The Size of the Issue
Everyone shall have the right to freedom of thought, conscience and religion.
This right shall include freedom to have or to adopt a religion or belief of his choice.
When the right-wing caucus in the U.S. House of Representatives, with a fundamentalist certitude about its own agenda, names itself the Freedom Caucus, you know we’re confused. Among words that have been abused and misused, falsely claimed, perverted, and subverted, few have suffered more than the word freedom. Add “religious” and you have a perfect platform for semantic difficulties. For instance some conservative American Christians are conflating religious freedom with the right to discriminate in the marketplace. Matt Mardis-McCloy dismantles that claim this month, as TIO embarks on an extended exploration of religious freedom. (Timothy Snyder’s essay on religious freedom and theological highjacking last June in TIO is equally to the point.)
Religious freedom matters so much because so very, very many people are suffering religious oppression and conflict, and it is getting worse, particularly since the self-designated Islamic State took fundamentalism to its violent extreme, continually killing whoever disagrees with them.
Here are a few of the details:
- Outbreaks of religiously related terrorist violence have doubled, going from one country in ten to one in five.
- Women are harassed for their dress in 32 percent of all countries.
- Half of all African countries suffered sectarian violence in 2012, which news stories suggest continues to escalate.
- China is increasingly repressive of its Uighar Muslims and its growing Christian population, and Hindu-Muslim as well as Buddhist-Muslim relations remain on tenterhooks in South and Southeast Asia.
The report concludes that “Roughly three-quarters of the global population lives where overall levels of religious restriction or hostilities were high or very high in 2012,” a statistic consigning billions of faith practitioners from all traditions to conflict and oppression over what they believe. Piling oppression on oppression, governments are using the guise of confronting terrorism or violent extremism to justify repression of religious groups’ nonviolent religious activities, or imposition of broad restrictions on religious life.
Equally distressing, countries with “very high social hostilities involving religion” that year included Afghanistan, Bangladesh, Burma (Myanmar), Egypt, India, Indonesia, Iraq, Israel, Kenya, Lebanon, Nigeria, Pakistan, Palestinian territories, Russia, Somalia, Sri Lanka, Sudan, Syria, Thailand, and Yemen.
The United States, claiming the motto “land of the free,” comes somewhere in the middle in terms of restrictions, compared to other countries. Peter Henne of the Pew Center writes that “the U.S. has more extensive restrictions and social hostilities than its northern neighbor, Canada, as well as many other countries in the Americas, according to the 2013 data. But it has a lower level of government restrictions than Mexico as well as some countries in Western Europe, including Italy and Germany. At the same time, government restrictions on religion in the U.S. are nowhere near as extensive as those of countries such as China, Iran and Burma. Likewise, the U.S. has much lower levels of social hostilities to religion than countries like India, Pakistan and Nigeria.”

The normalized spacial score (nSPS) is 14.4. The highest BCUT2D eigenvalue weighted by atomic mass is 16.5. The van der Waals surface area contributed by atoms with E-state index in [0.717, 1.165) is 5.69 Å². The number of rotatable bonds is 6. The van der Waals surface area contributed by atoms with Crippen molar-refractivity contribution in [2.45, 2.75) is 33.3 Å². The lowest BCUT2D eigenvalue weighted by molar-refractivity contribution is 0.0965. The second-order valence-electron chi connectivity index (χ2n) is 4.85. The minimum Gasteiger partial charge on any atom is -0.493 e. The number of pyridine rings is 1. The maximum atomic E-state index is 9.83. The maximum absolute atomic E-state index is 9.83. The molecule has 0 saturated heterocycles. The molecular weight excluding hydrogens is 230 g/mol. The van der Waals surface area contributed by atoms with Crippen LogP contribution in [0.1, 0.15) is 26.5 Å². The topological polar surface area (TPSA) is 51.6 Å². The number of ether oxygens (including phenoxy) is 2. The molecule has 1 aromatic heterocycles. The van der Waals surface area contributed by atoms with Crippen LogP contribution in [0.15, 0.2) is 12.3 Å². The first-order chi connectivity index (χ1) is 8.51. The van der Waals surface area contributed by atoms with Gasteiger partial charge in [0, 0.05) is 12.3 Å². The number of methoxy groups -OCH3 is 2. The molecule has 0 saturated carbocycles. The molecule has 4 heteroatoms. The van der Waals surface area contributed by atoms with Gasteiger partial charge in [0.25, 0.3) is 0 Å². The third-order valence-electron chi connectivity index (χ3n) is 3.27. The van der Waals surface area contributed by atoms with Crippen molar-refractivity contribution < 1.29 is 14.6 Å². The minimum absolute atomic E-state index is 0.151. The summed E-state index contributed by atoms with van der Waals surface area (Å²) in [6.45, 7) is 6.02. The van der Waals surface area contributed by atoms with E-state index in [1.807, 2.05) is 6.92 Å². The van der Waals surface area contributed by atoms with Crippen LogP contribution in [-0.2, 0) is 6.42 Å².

Statistics and Stories
The Pew Center’s research of international religious freedom is a huge gift to social justice advocates everywhere, the numbers and analysis allowing us to look the challenge straight on, without excuses. But the issue becomes most compelling when we reach beyond the numbers to hear the stories of those who have no religious freedom. A few of these tales each year catch the imagination of major media, but thousands of stories never find a voice.
For the past two years Brian Pellot has been aggregating stories about religious freedom and human rights as director of global strategy at Religion News Foundation and an editor and columnist for Religion News Service. With one sentence or two per story, along with a link, each of his reports is a library of stories which will astonish and educate readers. His April 1 report this year had stories from 12 states in the U.S; Britain, France, Germany, Ireland, and Spain; Algeria, Bahrain, Egypt, Israel, Kuwait, Nigeria, Saudi Arabia, South Africa, Syria, Tanzania, and Turkey; Bangladesh, India, Kyrgyzstan, Myanmar, Pakistan, Tajikistan, and Thailand; Afghanistan, China, Indonesia, Malaysia, and Singapore. You begin to grasp the size of the issue and its very human face.